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Increase in Diabetes-Related Amputations Shows Pandemic Poses Another Threat for People with Diabetes

Nov 30, 2020

By Seth Rubenstein, DPM
President, American Podiatric Medical Association

As COVID-19 appears to be building momentum worldwide, America’s podiatrists are treating an increased number of clients with complications—but they are not suffering from the coronavirus. Instead, they’re people with diabetes who have delayed care due to fear of the virus. As a result, they are suffering serious complications, ranging from severe diabetes-related foot wounds to gangrene to sepsis. One recently published study indicates diabetes-related amputation rates have tripled since the onset of the pandemic.i


It is vital that people with diabetes continue to receive foot care during the pandemic.


As diabetes care and education specialists, you know people with diabetes are at high risk from COVID-19 and that they should take all appropriate precautions to avoid exposure. We also know that studies have shown regular preventive care by a podiatrist can help prevent hospitalizations and amputations.ii It is vital that people with diabetes continue to receive foot care during the pandemic.

The American Podiatric Medical Association is urging people with diabetes to “Keep Your Appointment. Keep Your Feet.” We’re also encouraging other healthcare providers to join us in this effort. Please counsel your clients to keep their podiatry appointments and pay careful attention to their foot-health needs. Here are some steps you as a diabetes care and education specialist can take to help us stem the rising tide of amputations:

  • Remind patients to stay active, stay alert and stay in contact.
    • Stay active by getting regular exercise and sticking to a healthy diet, despite the temptation to indulge in comfort foods while stuck at home.
    • Stay alert by monitoring blood sugar and A1C. Do a quick and simple daily foot exam to look for any injuries, sores, or changes to the color or temperature of their feet.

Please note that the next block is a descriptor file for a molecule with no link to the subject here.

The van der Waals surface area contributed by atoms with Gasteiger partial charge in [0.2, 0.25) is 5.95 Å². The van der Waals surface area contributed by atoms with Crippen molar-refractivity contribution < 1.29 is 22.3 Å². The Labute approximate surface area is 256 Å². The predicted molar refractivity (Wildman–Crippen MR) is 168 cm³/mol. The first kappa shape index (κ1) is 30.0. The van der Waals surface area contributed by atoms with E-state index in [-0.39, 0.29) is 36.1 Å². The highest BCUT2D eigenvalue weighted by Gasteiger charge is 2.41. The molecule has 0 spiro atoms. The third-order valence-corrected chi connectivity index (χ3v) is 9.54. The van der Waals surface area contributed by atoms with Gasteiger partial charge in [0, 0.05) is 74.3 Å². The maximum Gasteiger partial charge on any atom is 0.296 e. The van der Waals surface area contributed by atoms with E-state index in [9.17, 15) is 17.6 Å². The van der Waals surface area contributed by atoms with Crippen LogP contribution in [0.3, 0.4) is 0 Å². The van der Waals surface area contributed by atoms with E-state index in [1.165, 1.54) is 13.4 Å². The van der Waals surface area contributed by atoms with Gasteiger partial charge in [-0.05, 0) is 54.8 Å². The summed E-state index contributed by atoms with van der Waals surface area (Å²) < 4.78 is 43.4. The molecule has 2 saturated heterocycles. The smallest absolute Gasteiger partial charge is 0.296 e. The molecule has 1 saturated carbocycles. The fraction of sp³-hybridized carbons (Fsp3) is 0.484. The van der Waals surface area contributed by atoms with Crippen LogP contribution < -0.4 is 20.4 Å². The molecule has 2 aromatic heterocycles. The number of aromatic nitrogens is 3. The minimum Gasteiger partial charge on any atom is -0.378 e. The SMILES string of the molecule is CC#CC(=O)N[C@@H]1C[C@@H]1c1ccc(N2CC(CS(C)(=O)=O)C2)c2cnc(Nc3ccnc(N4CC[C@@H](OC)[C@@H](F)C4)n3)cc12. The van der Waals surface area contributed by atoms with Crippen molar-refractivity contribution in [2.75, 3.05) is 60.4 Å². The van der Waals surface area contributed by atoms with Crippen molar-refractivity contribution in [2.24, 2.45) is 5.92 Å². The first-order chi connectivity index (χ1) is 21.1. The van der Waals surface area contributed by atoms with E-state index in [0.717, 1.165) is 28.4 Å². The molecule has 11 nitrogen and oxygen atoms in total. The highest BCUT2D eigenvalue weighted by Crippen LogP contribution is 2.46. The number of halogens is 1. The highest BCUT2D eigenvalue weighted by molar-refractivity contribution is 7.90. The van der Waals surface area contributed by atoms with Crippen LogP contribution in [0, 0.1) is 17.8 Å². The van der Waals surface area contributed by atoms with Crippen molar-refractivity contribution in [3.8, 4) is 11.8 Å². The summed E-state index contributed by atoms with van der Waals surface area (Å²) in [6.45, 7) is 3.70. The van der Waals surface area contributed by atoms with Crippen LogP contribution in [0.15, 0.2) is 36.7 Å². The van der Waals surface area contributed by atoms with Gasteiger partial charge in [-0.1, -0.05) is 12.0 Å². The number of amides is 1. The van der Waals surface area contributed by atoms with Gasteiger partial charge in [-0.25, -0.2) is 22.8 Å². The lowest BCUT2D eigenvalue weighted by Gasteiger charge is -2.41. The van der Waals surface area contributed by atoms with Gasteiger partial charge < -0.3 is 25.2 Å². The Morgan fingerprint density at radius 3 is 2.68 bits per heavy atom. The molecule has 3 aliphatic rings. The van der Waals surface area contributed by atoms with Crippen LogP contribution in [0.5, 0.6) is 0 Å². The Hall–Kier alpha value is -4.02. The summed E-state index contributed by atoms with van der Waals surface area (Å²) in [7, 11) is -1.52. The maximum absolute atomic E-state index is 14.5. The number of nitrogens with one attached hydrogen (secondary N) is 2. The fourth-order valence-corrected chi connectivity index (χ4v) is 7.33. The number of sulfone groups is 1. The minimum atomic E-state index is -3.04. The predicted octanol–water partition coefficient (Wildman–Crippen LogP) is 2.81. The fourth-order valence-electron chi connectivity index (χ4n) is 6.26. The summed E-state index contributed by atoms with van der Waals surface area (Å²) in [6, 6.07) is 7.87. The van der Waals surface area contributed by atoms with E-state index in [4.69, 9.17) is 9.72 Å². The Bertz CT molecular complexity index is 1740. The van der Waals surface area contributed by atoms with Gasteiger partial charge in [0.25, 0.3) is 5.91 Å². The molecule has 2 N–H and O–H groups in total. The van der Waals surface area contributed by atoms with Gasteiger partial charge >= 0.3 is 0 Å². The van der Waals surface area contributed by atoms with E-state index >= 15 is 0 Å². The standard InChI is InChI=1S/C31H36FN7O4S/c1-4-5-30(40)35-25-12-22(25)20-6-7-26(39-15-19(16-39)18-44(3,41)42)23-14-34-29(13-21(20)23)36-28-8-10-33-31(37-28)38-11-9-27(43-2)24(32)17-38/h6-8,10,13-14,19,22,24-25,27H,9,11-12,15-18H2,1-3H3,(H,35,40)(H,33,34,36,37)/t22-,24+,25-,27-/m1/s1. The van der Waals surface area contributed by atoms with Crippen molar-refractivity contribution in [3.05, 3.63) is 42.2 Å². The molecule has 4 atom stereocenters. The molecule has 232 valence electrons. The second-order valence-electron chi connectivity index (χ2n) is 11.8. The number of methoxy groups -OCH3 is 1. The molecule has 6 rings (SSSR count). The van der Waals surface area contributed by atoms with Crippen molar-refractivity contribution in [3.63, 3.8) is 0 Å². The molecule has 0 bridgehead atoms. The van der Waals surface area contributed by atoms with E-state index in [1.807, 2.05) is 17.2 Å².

• Stay in contact by keeping regular podiatry appointments and making an appointment right away if they sustain an injury or notice a change during their daily self-exam.
  • Encourage patients to keep all their regular medical appointments. Communicate to your patients the many precautions medical offices are taking to help keep them safe, from social distancing in waiting areas, to requiring masks and temperatures checks, to adding extra PPE for providers. Remind them that telehealth appointments may be available and appropriate. Provide training for schedulers or staff who manage your phones about how to answer questions and concerns.
  • Be sure to check your patients’ feet at every encounter. If you notice a change to the condition of their feet, refer them to local a podiatrist for expert diabetes-related foot care. You can find APMA-member podiatrists in your area atwww.apma.org/findapodiatrist.

I thank you for being a part of this critical effort to help protect our patients and preserve their foot health. The COVID-19 pandemic has challenged us as healthcare providers to find new ways to deliver care, but together we can adapt and overcome these challenges to save limbs and lives.

 


References

i. https://doi.org/10.7547/20-224

ii. https://www.apma.org/files/FileDownloads/TR-JAPMA-Article.pdf  


About the Author  

Seth Rubenstein, DPM, is a podiatrist at Foot and Ankle Specialist of the Mid-Atlantic in Reston, Virginia. Visit www.apma.org/diabetes to access more information about APMA’s “Keep Your Appointment. Keep Your Feet” campaign.

 


ADCES Perspectives on Diabetes Care

The Association of Diabetes Care & Education Specialists Perspectives on Diabetes Care covers diabetes, prediabetes and other cardiometabolic conditions. Not all views expressed reflect the official position of the Association of Diabetes Care & Education Specialists.

Copyright is owned or held by the Association of Diabetes Care & Education Specialists and all rights are reserved. Permission is granted, at no cost and without need for further request, to link to, quote, excerpt or reprint from these stories in any medium as long as no text is altered, and proper attribution is made to the Association of Diabetes Care & Education Specialists.

HEALTHCARE DISCLAIMER: This site and its services do not constitute the practice of medical advice, diagnosis or treatment. Always talk to your diabetes care and education specialist or healthcare provider for diagnosis and treatment, including your specific medical needs. If you have or suspect that you have a medical problem or condition, please contact a qualified health care professional immediately. To find a diabetes care and education specialist near you, visit DiabetesEducator.org/Find.

 

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